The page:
From “The Bestiary” in Medieval English Verse and Prose by Roger Loomis and Rudolph Willard, submitted by Hoosier Hillbilly.
The Whale’s Nature
The great whale is a fish,
The greatest that in the water is;
Thou wouldest say, indeed,
If thou were to see it when it floated,
That it was an island
Stationed on the sea-sand.
This fish, which is enormous,
When he is hungry, gapeth wide;
Out of his throat there rusheth a breath,
The sweetest thing that is on land;
For this, other fishes draw to him;
When they smell it, they are delighted;
They come and hover in his mouth;
Of his trap they are unwary.
The whale his jaws then locketh,
All these fishes in he sucketh;
The small he will thus entrap;
The great he may in no wise catch.
The fish dwelleth on the sea bottom,
And liveth ever hale and sound,
Till there cometh the time
When the storm stirreth all the sea,
When summer and winter contend.
He cannot dwell therein,
So troubled is the sea’s bottom
That he cannot remain there that time,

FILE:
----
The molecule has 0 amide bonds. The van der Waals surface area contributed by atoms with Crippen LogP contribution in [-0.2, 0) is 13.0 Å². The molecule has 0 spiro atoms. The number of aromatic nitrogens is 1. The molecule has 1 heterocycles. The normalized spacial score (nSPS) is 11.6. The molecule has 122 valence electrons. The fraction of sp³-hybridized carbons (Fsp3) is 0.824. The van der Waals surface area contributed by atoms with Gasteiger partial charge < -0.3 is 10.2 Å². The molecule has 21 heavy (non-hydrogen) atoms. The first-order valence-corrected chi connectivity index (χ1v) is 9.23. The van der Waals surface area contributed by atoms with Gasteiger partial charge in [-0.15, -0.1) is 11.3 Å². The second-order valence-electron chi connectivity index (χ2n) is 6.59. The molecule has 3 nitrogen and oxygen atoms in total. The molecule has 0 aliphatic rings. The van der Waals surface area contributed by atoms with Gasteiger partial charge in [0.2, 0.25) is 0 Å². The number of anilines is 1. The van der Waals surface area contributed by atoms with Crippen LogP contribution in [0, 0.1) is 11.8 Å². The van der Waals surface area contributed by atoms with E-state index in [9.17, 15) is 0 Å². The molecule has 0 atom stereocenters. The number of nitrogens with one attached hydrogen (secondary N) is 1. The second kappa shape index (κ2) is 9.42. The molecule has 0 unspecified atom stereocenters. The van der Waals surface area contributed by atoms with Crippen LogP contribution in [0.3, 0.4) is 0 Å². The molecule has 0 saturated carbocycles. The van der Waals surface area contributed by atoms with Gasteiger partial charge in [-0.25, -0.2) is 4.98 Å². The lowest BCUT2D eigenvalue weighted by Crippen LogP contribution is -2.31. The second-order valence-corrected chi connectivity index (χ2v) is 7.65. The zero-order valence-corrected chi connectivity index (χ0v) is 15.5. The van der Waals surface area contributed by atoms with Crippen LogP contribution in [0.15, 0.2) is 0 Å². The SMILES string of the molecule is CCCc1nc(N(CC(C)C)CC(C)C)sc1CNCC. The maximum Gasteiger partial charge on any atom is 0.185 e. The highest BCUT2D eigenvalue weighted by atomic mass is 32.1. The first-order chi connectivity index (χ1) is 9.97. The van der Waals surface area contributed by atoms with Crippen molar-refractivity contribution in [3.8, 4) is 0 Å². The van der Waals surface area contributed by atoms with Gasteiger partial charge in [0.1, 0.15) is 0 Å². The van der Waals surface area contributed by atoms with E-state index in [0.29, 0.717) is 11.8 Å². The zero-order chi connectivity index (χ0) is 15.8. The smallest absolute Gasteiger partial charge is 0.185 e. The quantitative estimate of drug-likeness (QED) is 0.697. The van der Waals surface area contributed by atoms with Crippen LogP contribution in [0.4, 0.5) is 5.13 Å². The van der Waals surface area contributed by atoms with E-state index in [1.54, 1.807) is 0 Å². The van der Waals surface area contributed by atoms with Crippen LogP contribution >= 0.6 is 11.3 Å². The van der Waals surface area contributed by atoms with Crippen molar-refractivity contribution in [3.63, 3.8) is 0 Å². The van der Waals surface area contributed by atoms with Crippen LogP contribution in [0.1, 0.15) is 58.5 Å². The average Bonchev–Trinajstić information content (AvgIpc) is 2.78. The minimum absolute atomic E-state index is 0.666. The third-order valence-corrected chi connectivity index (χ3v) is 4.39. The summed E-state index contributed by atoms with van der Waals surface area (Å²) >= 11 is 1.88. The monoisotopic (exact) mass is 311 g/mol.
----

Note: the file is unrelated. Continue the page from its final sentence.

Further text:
But he cometh up and floateth still,
Whilst that weather is so ill.
The ships that are storm-driven on the sea,
Death is loath to them, to live is dear,
They look about them, and see this fish;
An island they suppose it is.
For that they are grateful,
And with all their might thereto they draw
The ships to anchor,
And they all go ashore.
From stone and steel in the tinder
They kindle a fire on this monster;
They warm them well and eat and drink.
The fire he feeleth and maketh them sink;
At once he diveth to the ground,
And destroyeth them all without a wound.
The Devil is great in will and might,
As witches are in their craft;
He causeth men hunger and thirst,
And many another sinful lust;
He draweth men to him with his savor;
Who followeth him, findeth shame.
Those are the little ones in the faith’s law,
The great to him he cannot draw;
By the great I mean the steadfast,
In true belief, in flesh and spirit.
Who listeneth to the Devil’s lore,
At length he shall rue it sore;
Whoso fasteneth hope on him
Shall follow him to hell so dim.